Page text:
CHARLESTON — The following events happened on these dates in West Virginia history. To read more, go to e-WV: The West Virginia Encyclopedia at www.wvencyclopedia.org.
March 7, 1856: Tucker County was formed from Randolph County and named for Henry St. George Tucker Sr., a Virginia soldier, statesman and jurist.
March 7, 1929: The Legislature adopted the official state flag. The state’s coat of arms is emblazoned in color in the center of the flag. Above the seal is a red ribbon lettered “State of West Virginia,” and a wreath of rhododendron surrounds the lower part of the seal. The white field of the flag is bordered on four sides by a strip of blue.
March 7, 1990: West Virginia teachers went on strike after negotiations with the governor’s office and Legislature failed to produce agreement on a pay package. Teachers in 47 of the 55 counties were involved in the 11-day strike.
March 8, 1926: An explosion killed 19 miners at Eccles in Raleigh County. Ten men were saved by barricading themselves in the mine.
March 8, 1963: The state colors of blue and “old gold” were adopted by the Legislature.
March 9, 1832: George Robert Latham was born. At the onset of the Civil War, Latham turned his Grafton law office into a recruiting station, and he led the first Union troops in north-central West Virginia.
March 9, 1953: Football player Dennis Harrah was born in South Charleston. Harrah played in 168 games and one Super Bowl before retiring from the NFL.
March 9, 1965: President Lyndon Johnson signed the act establishing the Appalachian Regional Commission.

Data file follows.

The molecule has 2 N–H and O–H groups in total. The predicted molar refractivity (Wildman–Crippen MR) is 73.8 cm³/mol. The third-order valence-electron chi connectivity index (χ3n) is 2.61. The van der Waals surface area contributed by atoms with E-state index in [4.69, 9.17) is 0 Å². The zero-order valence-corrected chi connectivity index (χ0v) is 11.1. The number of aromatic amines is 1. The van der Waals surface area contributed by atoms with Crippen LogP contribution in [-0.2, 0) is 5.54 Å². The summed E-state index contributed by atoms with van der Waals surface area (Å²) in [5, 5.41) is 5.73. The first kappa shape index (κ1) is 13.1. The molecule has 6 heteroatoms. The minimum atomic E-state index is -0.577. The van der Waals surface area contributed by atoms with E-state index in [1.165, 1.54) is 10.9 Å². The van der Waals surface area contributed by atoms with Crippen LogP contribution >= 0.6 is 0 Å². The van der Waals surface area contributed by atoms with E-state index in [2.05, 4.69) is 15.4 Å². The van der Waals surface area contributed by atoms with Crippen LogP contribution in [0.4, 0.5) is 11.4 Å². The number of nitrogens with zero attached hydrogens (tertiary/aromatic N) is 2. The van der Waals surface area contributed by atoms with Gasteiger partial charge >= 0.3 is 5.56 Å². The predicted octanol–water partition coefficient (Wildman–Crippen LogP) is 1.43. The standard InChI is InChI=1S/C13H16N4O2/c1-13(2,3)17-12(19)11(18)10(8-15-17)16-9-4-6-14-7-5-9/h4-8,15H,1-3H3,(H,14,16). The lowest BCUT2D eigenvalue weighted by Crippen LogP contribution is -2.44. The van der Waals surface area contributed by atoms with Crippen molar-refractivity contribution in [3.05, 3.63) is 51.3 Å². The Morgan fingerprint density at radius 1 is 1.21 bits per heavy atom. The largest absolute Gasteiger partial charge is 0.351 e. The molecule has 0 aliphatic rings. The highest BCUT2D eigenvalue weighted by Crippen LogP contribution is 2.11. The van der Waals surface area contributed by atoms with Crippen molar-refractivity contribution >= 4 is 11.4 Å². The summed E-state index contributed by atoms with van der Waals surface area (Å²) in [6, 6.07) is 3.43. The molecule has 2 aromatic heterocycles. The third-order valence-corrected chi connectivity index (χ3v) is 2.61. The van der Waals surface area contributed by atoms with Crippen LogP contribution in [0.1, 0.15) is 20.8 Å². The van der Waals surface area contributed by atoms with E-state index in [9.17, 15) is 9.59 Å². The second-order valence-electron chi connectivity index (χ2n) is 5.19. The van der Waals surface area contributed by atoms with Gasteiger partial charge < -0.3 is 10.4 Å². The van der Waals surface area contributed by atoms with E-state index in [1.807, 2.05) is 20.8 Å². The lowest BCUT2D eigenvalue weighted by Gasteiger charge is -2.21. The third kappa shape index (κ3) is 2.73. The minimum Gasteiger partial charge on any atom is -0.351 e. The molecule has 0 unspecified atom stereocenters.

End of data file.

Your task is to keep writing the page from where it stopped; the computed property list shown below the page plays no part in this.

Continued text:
March 10, 1920: West Virginia became the 34th state to ratify the 19th Amendment to the U.S. Constitution, which guaranteed the right of women to vote.
March 11, 1847: Boone County was formed from parts of Logan, Kanawha and Cabell counties and named for Daniel Boone.
March 11, 1848: Putnam County was formed from portions of Kanawha, Mason and Cabell. The new county was named in honor of Gen. Israel Putnam, who commanded the Continental Army at Bunker Hill.
March 11, 1856: Roane County was created from parts of Kanawha, Jackson and Gilmer counties. The new county was named for Judge Spencer Roane, a son-in-law of Patrick Henry.
March 12, 1835: Marshall County was created from part of Ohio County. The county was named for John Marshall, chief justice of the U.S. Supreme Court.
March 12, 1850: Wheeling Hospital was chartered. During the Civil War, the institution was used as a general military hospital. The Sisters of Saint Joseph were hired as army nurses, treating wounded Union and Confederate soldiers side by side.
March 13, 2002: Herbalist and folk doctor Catfish Gray died in Huntington. Gray was known for his vast knowledge of traditional plant lore and for his quaint and engaging personality. At the height of the folklore revival of the 1970s, Gray was a frequent newspaper and television interview subject.